Thursday, September 27, 2007

Latina Genius: Sandra Cisneros

Picture Courtesy of Ray Sebastian

Lesson plans created by Claudia Treviño García M.A., M.Ed & Doctoral Student
Ph. D. Program in Culture, Language and Literacy
Division of Bicultural-Bilingual Studies

University of Texas, San Antonio

Background Information

Born December 20, 1954 in Chicago, Sandra Cisneros is an American novelist, short-story writer, essayist, and poet. Cisneros is one of the first Hispanic-American writers who has achieved commercial success. She is lauded by literary scholars and critics for works which help bring the perspective of Chicana (Mexican-American) women into the mainstream of literary feminism.
Cisneros received her B.A. from Loyola University in 1976 and her M.F.A from the University of Iowa Writers' Workshop in 1978. This workshop marks an important turning point in her career as a writer. Cisneros had periodically written poems and stories while growing up, but it was the frustrations she encountered at the Writer's Workshop that inspired Cisneros' realization that her experiences as a Latina woman were unique and outside the realm of dominant American culture. Thus, Cisneros decided to write about conflicts directly related to her upbringing, including divided cultural loyalties, feelings of alienation, and degradation associated with poverty. These specific cultural and social concerns, coupled with Cisneros' feelings of alienation as a Latina writer, came to life five years later in The House on Mango Street (1983).
In addition to writing, Cisneros has taught at the Latino Youth Alternative High School in Chicago and has been a college recruiter and counselor for minority students at Loyala University of Chicago. She served as literature director for the Guadalupe Cultural Arts Center in San Antonio, Texas, and was an artist in residence at the Foundation Michael Karolyi in Venice, France. She has been a guest professor at California State University, University of California, Berkeley, University of California, Irvine, University of Michigan, Ann Arbor and the University of New Mexico, Albuquerque. Cisneros is also a member of PEN and Mujeres por la Paz, a women's peace group which helps organize. Cisneros was the only daughter among seven children, and her brothers’ attempts to make her assume a traditional female role is reflected in the feminist strains of her writing, glorifying heroines who dream of economic independence and celebrating the "wicked" sexuality of women. The family frequently moved between the United States and Mexico because of her father's homesickness for his native country and his devotion to his mother who lived there. Consequently, Cisneros often felt homeless and displaced. She began to read extensively, finding comfort in such works as Virginia Lee Burton's The Little House and Lewis Carroll's Alice's Adventures in Wonderland. Today, Cisneros' works give both solace and realistic lessons about feelings which, as a child, she felt were uniquely hers, namely cultural division, loneliness and shame.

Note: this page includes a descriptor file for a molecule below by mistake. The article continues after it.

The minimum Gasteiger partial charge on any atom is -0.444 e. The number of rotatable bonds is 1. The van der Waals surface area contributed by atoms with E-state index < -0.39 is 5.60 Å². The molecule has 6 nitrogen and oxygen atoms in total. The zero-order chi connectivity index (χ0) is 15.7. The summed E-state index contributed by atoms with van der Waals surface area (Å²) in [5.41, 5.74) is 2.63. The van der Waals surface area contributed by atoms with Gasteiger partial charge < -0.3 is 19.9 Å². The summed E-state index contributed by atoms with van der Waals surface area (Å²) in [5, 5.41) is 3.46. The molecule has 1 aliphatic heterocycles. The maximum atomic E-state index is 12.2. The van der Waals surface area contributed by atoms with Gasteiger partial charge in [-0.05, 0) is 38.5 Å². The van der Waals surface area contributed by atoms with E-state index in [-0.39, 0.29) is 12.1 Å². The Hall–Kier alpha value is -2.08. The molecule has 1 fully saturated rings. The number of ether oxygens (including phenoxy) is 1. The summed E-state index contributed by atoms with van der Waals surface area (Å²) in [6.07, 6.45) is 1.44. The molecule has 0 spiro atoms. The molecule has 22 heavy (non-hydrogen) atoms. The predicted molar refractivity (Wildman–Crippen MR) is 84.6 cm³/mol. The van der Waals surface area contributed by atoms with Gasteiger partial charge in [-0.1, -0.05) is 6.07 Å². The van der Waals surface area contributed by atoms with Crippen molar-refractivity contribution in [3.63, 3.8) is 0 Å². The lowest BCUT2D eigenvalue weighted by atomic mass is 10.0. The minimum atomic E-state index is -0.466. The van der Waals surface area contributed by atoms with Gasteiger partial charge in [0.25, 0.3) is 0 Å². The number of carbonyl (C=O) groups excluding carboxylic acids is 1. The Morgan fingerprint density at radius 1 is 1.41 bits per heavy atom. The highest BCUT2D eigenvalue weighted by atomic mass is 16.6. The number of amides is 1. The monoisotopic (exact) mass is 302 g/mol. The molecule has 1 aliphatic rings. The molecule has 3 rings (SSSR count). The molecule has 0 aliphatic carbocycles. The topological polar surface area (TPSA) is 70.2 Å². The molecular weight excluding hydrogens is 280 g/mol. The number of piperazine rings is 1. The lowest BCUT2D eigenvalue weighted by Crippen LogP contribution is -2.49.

A prime example of how Cisneros' writing speaks to the experiences of the forgotten or invisible of American society is The House on Mango Street. In this work, widely celebrated by critics, teachers, adults and adolescents alike, Cisneros introduces the reader to Esperanza- a poor, Latina adolescent who longs for a room of her own and a house of which she can be proud. Although Cisneros is noted primarily for her fiction, her poetry has also garnered attention. In My Wicked, Wicked Ways (1987), Cisneros writes about her native Chicago, her travels in Europe, and, as reflected in the title, sexual guilt resulting from her strict Catholic upbringing. A collection of sixty poems, each of which resembles a short story, the work exemplifies one of Cisneros' acclaimed knack for combining and crossing the boundaries of genre.